Every swimmer looks forward to the championship season, including that exciting and welcome relief called “taper.” Swimmers adjust to reduced training volume and emphasis on meet performance at the end of a season. For most swimmers, this adjustment is both physical and mental.
This adjustment is not automatic and takes some time. Typical signs of this adjustment may include trouble falling asleep, reduced appetite and/or feeling nervous. This is normal and expected. Always encourage your swimmer to discuss any of these issues with their coach.
Tapering for 12 and unders is more a mental adjustment than physical. Hopefully, they are not training 20 hours per week, like a college swimmer. Their training load is just not high enough to warrant cutting their training yardage in half or more. Secondly, tapering involves resting the muscles. Most age group swimmers are fit, yet few have the muscle mass to warrant a taper like a mature college athlete or post graduate.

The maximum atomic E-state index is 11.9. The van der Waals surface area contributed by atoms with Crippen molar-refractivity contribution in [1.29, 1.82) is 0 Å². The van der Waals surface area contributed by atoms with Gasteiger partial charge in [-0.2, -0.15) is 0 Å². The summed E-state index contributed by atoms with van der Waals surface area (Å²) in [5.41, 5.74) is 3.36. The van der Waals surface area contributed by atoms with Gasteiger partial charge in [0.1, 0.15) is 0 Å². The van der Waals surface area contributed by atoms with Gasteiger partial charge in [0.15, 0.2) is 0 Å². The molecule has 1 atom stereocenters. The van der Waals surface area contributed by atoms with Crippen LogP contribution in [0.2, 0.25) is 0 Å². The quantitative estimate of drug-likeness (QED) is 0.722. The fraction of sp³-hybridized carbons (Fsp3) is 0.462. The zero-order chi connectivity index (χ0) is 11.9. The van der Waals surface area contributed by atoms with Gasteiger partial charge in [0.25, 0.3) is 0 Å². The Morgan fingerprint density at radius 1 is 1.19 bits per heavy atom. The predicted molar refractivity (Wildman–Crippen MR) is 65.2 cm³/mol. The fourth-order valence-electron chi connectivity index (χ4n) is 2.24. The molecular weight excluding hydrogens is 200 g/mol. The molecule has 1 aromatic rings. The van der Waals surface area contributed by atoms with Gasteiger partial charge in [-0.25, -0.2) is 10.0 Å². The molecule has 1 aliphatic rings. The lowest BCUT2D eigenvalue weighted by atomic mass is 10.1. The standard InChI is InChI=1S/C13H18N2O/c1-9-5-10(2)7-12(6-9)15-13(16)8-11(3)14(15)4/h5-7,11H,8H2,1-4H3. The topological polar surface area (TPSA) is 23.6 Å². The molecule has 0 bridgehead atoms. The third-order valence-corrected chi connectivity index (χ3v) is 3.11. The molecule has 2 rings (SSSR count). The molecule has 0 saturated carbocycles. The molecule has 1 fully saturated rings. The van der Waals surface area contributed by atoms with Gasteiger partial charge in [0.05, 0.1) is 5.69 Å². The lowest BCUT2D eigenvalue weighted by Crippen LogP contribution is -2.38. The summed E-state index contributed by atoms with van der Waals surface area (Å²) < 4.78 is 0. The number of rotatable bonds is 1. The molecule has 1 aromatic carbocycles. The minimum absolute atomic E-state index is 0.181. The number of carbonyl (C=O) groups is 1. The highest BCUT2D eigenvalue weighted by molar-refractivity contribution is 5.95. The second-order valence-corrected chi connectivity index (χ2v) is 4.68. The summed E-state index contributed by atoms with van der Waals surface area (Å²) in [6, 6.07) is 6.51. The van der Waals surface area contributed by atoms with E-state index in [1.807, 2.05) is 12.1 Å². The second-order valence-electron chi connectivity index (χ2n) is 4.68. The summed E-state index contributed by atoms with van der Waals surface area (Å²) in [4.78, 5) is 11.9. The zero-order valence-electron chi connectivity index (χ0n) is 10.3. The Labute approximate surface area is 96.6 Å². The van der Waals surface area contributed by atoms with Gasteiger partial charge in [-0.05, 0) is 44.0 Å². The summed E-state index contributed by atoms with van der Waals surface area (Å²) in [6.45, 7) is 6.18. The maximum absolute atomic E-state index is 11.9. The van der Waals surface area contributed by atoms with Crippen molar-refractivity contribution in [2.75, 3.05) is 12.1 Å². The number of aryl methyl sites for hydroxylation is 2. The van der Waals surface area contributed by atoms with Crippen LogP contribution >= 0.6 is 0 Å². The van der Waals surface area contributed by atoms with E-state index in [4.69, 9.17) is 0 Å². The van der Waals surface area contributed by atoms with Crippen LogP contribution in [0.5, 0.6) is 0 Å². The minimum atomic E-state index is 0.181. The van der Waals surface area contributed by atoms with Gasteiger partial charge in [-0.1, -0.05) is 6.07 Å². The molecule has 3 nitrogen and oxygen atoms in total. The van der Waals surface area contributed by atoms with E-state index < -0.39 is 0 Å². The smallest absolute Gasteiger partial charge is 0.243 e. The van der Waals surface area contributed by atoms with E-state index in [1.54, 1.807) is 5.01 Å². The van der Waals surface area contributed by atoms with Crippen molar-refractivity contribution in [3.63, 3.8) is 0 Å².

Moms and Dads can assist the process by avoiding placing undue pressure on the upcoming meet. Most young athletes are competitive enough to want to succeed and find it difficult to distinguish between judgment of abilities and judgment of self-worth.
Follow these guidelines:
- Ask yourself: Does my child have to excel to “feel loved?”
- Offer encouragement and support
- Praise for persistence and effort. Don’t punish for failure
- Don’t demand or expect certain performance levels. Avoid undue or harsh criticism.
- Teach them to enjoy and have fun regardless of the outcome.
- Be sensitive when talking with your child after a poor performance. Help the athletes realize that the consequences of failure are temporary.
- Take pictures of them and their friends. In the long run it will mean more than any medal or trophy.
- Keep things in perspective. The sun will be up tomorrow and life goes on!